You see Ken Miller’s smoke displays at NFL games and air shows. What you don’t see are the explosions, DIY rockets, and smoldering craters that speckle his Minnesota farm. His personal pyrotechnic experiments don’t belong on the 50 yard line or in anyone’s backyard.
Ken Miller launches a red signal flare, which can rocket up to 1,200 feet, off the hood of his poor truck and into the foggy night. He buys the devices from industrial suppliers and typically harvests their innards for his own projects. The powdered aluminum-magnesium alloy is a choice fuel.
Trial and error
Meet the Hedgehog: 18 flares epoxied upside down to a wire rack. It’s a work in progress. Miller’s initial ignition plan was to yank a rope attached to the torches’ triggers (covered here by protective rubber caps), but the cord got stuck and fizzled his light show. He has plans for an even bigger version.
Miller’s career in pyrotechnics started more than three decades ago, making 12-inch-diameter 50-pound aerial bombs that burst into pulsating strobes. Though he’s moved into the niche smoke-display business, he still makes rockets—often flares hot-glued together—for the joy of it.
Go or no go
This nearly 3-foot-tall, 5-pound, three-stage shuttle gets its boost from three rocket flares. When Miller launched it near his alfalfa field, the contraption rose 1,000 feet, then veered suddenly to the right. A parachute built into the tip kept it from violently crashing.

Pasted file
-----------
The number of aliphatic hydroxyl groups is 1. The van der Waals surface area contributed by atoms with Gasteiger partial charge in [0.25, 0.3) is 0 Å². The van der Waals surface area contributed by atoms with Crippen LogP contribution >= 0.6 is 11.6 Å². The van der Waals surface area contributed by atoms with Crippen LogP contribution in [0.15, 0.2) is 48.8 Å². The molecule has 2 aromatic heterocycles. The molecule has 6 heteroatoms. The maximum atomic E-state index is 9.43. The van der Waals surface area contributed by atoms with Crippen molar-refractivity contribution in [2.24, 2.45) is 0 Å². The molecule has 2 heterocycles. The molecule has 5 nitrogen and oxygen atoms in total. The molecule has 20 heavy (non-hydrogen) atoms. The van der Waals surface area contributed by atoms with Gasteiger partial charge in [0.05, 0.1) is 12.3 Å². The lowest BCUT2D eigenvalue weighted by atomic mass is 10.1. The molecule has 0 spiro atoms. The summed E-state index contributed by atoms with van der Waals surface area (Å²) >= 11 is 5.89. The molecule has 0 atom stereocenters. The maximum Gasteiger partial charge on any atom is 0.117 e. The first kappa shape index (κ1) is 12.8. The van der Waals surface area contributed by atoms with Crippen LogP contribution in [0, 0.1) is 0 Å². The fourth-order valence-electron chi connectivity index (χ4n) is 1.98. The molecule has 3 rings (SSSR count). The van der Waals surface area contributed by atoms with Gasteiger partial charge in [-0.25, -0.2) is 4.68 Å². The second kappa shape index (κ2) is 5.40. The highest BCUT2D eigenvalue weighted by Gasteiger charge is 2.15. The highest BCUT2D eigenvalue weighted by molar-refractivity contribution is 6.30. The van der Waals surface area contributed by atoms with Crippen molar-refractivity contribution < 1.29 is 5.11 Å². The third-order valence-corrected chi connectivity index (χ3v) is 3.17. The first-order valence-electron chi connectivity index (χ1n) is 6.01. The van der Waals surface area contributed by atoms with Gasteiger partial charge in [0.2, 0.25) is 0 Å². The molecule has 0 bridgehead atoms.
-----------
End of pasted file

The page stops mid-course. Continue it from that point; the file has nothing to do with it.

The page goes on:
Blasting 100 feet up from a 2-foot-deep hole, this eruption is the result of ignited magnesium interacting with groundwater. It’s roasting at about 4,000° Fahrenheit and is silent, except for a buzz that warns it’s about to blow. Like most of Miller’s creations, it’s best observed from a distance.
In a roughly 2,000-square-foot shop, Miller toils into the night with a hydraulic press, packing powdered chemicals into cardboard cartridges. Housing combustibles is perilous work: Miller’s business partner died 18 years ago when 44 pounds of potassium chlorate ignited their former warehouse.
Pack of smokes
Miller’s professional products are more refined (and safer) than his backyard bangers. The packaged plumes, seen here with color-coded labels and electronic fuses, appear in air shows and as car-crash smoke in action-movie franchises, including one of the early Transformers films.
Friendly discussions and debates on Miller’s farm can end in bottomless potholes. This magnesium-caked bore—gouged by a ¾-inch-wide, 4-foot-long cartridge—proved to one group that a skinny torch can outboom a fat one. The explosion shook the ground hundreds of feet away.
Cloud and clear
Good smoke volume, Miller says, “is the result of the correct mix of chemicals and confinement.” He creates a dense and tactile quality—which sometimes makes plumes look like billowing velvet—by compacting his explosives (here it’s red dye, sugar, and potassium chlorate) just the right amount.
For no good reason, Miller and his cohort packed 500 pounds of magnesium flares into a junked dryer and set it alight. The internal temperature hit about 1,800° Fahrenheit—hot enough to boil steel. The whole thing would have melted into a puddle, but the ceramic coating held it together.